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Deuce 7 Mural at Cult Status Gallery

6 Apr

Mural Detail- Photo via Cult Status Website

The destruction of art is bound to create a buzz, and the Cult Status Gallery might just reach that, based on the reaction to the martyrdom of the fresh Deuce 7 mural on their outer wall. The newly formed gallery makes it’s home at 2913 Harriet Avenue South in the LynLake area and just opened its doors this winter. In celebration of the opening, Cult Status got ahold of street/graffiti artist Deuce 7 (who has shown locally at SooVAC and been celebrated in New York) to paint a mural. With the apparent blessing of their landlord, painting began on March 10th, and was a big step up from what had been outside of the building; in conversation, gallery honcho Erin Sayer noted that, “before…it was disgusting, it was just this gross garage where they kept all their stuff,” and in a blog post on the controversy, says that the outside had been graffitied with anti-Obama and pro-gun epithets. Not your family-friendly fare for South Minneapolis, nor something really to be proud of.

Quickly into the painting process, though, Sayer received a worried phone call from her landlord, expressing surprise that the mural used so much color. The landlord had been expecting Sayer to be painting one of her own two-tone silhouette works on the outside wall and expressed concern about the progress of the mural. Sayer convinced her landlord to let them finish the mural and appeared to have the support of the other tenants in the building as well as neighborhood residents. When Cult Status held an opening on March 30th, Sayer noted that the new neighbors came over, some bearing cookies. Things seemed to be going well.

Photo by Matt Porath via Facebook

Then on April 2nd, Sayer received a call from her landlord informing her that one of the tenants was uncomfortable with the mural, to the point of threatening to move out. In lieu of losing the business, the landlord decreed that the mural had to be painted over, and initially slated Wednesday the 7th as the destruction date. Unwilling to reveal which of the tenants was offended by the mural Sayer set about to try and convince the other tenants that the work was worth preserving. As she said over the phone, “it’s not even offensive material. It’s totally benign, it’s like Chagall. I think that’s the only reason that they don’t like it, because it’s graffiti-style, even though it’s the best graffiti you’ll ever see.”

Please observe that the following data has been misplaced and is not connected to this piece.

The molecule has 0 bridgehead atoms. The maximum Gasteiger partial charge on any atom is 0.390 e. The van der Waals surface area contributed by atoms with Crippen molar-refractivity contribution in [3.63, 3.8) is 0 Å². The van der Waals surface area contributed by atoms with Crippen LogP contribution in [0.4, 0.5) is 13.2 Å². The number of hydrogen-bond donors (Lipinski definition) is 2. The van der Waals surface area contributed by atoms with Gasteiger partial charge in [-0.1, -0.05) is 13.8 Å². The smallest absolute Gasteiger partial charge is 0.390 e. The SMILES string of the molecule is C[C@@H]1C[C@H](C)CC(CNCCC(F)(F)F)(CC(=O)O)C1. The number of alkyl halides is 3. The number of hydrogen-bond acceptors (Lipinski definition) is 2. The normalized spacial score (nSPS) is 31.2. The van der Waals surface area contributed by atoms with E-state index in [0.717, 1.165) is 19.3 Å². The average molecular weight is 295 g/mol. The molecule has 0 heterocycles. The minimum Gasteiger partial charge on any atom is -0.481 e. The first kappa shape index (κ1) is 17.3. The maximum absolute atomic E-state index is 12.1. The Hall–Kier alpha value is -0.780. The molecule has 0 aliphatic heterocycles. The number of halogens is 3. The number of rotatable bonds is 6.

A Facebook post unleashed an outpouring of support and so far, Sayer says that 2 of the 3 other tenants, Shelter Architecture + Design and the Healing Garage seem to be on board with the mural, and they have been granted a stay of execution in order to meet on Wednesday the 7th at noon to discuss the fate of the painting. If all does not go well, this weekend is going to be a sad day for art in the Twin Cities, but Sayer says they’ll make the best of it, with full documentation of the event, and an open invitation to come down and support the art/protest the cover up. Hopefully, though Deuce 7’s art will be allowed to stay in it’s street context where it functions more subversively and powerfully than in a reduced gallery setting.

There are, of course, take-away lessons here. Should Cult Status had been more clear about their intentions for the mural? Yes. Should the landlord have been more clear about his expectations for the mural? Yes. Should there have been more communication with the other tenants about the mural? Probably.

However, we live in an age where so much of our publicly viewed space is mediated by private ownership, to the point of mass disempowerment, that if there is not privately sanctioned public art, all you are going to be left with are crass tags and puerile spray-painted phrases. Paintings on public walls like Cult Status’ Deuce 7 mural can mitigate that destructive impulse associated in the public’s mind with graffiti by creating personality and ownership to counteract the bland, sterile inoffensiveness of latter day America. Sayer said it over the phone; “I think mainly [this is] just the age old discussion of what is graffiti and why is it all bad. I think the public’s thoughts about graffiti need to change. It has such a bad connotation with so many people. It’s been going on for thirty years and its just never going to end, it’s going to keep growing. I think this movement is our defining art movement of this generation.” Here’s to fighting the good fight.

Photo by Matt Porath via Facebook

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    This post was mentioned on Twitter by CakeIn15: The fate of the Deuce 7 mural outside the Cult Status Gallery to be decided at noon today. Viva Art!

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